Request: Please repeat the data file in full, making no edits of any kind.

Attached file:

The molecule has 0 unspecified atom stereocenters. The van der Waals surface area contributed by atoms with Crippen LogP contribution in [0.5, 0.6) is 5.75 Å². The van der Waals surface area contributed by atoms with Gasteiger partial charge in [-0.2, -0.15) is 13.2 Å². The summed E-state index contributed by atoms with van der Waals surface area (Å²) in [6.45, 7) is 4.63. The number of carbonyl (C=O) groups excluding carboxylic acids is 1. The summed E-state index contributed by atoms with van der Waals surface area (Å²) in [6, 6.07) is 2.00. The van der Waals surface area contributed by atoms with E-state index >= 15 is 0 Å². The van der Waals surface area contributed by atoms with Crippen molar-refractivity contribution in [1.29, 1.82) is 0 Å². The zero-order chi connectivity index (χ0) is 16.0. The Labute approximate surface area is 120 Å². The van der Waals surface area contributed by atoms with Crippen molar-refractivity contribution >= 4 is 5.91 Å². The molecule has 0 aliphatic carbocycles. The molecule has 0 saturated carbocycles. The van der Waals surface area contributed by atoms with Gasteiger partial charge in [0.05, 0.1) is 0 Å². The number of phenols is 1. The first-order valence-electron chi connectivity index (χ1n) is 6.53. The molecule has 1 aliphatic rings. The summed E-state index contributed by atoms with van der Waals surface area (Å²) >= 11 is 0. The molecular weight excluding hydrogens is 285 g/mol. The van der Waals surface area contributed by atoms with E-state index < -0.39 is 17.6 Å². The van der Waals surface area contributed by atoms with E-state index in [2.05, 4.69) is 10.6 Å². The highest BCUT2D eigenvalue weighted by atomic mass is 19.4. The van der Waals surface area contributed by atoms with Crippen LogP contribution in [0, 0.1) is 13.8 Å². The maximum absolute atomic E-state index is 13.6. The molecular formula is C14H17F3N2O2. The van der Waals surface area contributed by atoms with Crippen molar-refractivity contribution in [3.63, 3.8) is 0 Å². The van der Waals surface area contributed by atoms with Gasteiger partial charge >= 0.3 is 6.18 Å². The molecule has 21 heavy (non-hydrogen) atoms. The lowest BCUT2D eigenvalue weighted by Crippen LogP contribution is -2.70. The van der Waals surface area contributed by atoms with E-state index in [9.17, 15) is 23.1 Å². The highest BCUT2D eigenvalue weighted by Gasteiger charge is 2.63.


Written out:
The molecule has 0 unspecified atom stereocenters. The van der Waals surface area contributed by atoms with Crippen LogP contribution in [0.5, 0.6) is 5.75 Å². The van der Waals surface area contributed by atoms with Gasteiger partial charge in [-0.2, -0.15) is 13.2 Å². The summed E-state index contributed by atoms with van der Waals surface area (Å²) in [6.45, 7) is 4.63. The number of carbonyl (C=O) groups excluding carboxylic acids is 1. The summed E-state index contributed by atoms with van der Waals surface area (Å²) in [6, 6.07) is 2.00. The van der Waals surface area contributed by atoms with E-state index >= 15 is 0 Å². The van der Waals surface area contributed by atoms with Crippen molar-refractivity contribution in [1.29, 1.82) is 0 Å². The zero-order chi connectivity index (χ0) is 16.0. The Labute approximate surface area is 120 Å². The van der Waals surface area contributed by atoms with Crippen molar-refractivity contribution >= 4 is 5.91 Å². The molecule has 0 aliphatic carbocycles. The molecule has 0 saturated carbocycles. The van der Waals surface area contributed by atoms with Gasteiger partial charge in [0.05, 0.1) is 0 Å². The number of phenols is 1. The first-order valence-electron chi connectivity index (χ1n) is 6.53. The molecule has 1 aliphatic rings. The summed E-state index contributed by atoms with van der Waals surface area (Å²) >= 11 is 0. The molecular weight excluding hydrogens is 285 g/mol. The van der Waals surface area contributed by atoms with E-state index < -0.39 is 17.6 Å². The van der Waals surface area contributed by atoms with E-state index in [2.05, 4.69) is 10.6 Å². The highest BCUT2D eigenvalue weighted by atomic mass is 19.4. The van der Waals surface area contributed by atoms with Crippen LogP contribution in [0, 0.1) is 13.8 Å². The maximum absolute atomic E-state index is 13.6. The molecular formula is C14H17F3N2O2. The van der Waals surface area contributed by atoms with Crippen molar-refractivity contribution in [3.63, 3.8) is 0 Å². The van der Waals surface area contributed by atoms with Gasteiger partial charge >= 0.3 is 6.18 Å². The molecule has 21 heavy (non-hydrogen) atoms. The lowest BCUT2D eigenvalue weighted by Crippen LogP contribution is -2.70. The van der Waals surface area contributed by atoms with E-state index in [9.17, 15) is 23.1 Å². The highest BCUT2D eigenvalue weighted by Gasteiger charge is 2.63.